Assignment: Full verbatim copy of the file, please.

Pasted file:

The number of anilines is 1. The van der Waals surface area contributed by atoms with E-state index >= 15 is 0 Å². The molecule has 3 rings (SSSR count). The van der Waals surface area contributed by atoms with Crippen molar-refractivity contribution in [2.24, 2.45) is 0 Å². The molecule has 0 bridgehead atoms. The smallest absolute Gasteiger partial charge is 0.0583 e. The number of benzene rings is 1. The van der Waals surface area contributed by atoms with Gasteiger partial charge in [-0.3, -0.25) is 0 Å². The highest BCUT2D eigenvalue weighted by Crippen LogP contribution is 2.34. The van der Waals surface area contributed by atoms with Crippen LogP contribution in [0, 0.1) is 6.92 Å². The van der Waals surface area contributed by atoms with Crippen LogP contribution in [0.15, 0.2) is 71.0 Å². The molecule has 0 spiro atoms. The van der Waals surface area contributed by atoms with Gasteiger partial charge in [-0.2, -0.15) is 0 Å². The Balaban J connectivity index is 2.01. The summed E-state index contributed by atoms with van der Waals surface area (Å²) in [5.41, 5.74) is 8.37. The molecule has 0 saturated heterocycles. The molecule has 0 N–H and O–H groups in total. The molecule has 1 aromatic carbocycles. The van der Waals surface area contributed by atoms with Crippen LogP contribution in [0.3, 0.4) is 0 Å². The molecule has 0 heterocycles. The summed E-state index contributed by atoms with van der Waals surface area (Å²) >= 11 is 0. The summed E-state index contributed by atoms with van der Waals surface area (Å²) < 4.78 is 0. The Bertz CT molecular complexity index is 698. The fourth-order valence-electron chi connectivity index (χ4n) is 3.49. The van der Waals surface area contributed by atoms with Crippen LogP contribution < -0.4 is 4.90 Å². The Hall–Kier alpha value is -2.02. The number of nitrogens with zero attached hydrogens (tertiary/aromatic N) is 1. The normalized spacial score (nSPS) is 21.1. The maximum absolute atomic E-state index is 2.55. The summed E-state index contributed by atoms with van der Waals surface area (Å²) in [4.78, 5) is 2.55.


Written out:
The number of anilines is 1. The van der Waals surface area contributed by atoms with E-state index >= 15 is 0 Å². The molecule has 3 rings (SSSR count). The van der Waals surface area contributed by atoms with Crippen molar-refractivity contribution in [2.24, 2.45) is 0 Å². The molecule has 0 bridgehead atoms. The smallest absolute Gasteiger partial charge is 0.0583 e. The number of benzene rings is 1. The van der Waals surface area contributed by atoms with Gasteiger partial charge in [-0.3, -0.25) is 0 Å². The highest BCUT2D eigenvalue weighted by Crippen LogP contribution is 2.34. The van der Waals surface area contributed by atoms with Crippen LogP contribution in [0, 0.1) is 6.92 Å². The van der Waals surface area contributed by atoms with Crippen LogP contribution in [0.15, 0.2) is 71.0 Å². The molecule has 0 spiro atoms. The van der Waals surface area contributed by atoms with Gasteiger partial charge in [-0.2, -0.15) is 0 Å². The Balaban J connectivity index is 2.01. The summed E-state index contributed by atoms with van der Waals surface area (Å²) in [5.41, 5.74) is 8.37. The molecule has 0 saturated heterocycles. The molecule has 0 N–H and O–H groups in total. The molecule has 1 aromatic carbocycles. The van der Waals surface area contributed by atoms with Crippen LogP contribution in [0.3, 0.4) is 0 Å². The molecule has 0 heterocycles. The summed E-state index contributed by atoms with van der Waals surface area (Å²) >= 11 is 0. The summed E-state index contributed by atoms with van der Waals surface area (Å²) < 4.78 is 0. The Bertz CT molecular complexity index is 698. The fourth-order valence-electron chi connectivity index (χ4n) is 3.49. The van der Waals surface area contributed by atoms with Crippen LogP contribution < -0.4 is 4.90 Å². The Hall–Kier alpha value is -2.02. The number of nitrogens with zero attached hydrogens (tertiary/aromatic N) is 1. The normalized spacial score (nSPS) is 21.1. The maximum absolute atomic E-state index is 2.55. The summed E-state index contributed by atoms with van der Waals surface area (Å²) in [4.78, 5) is 2.55.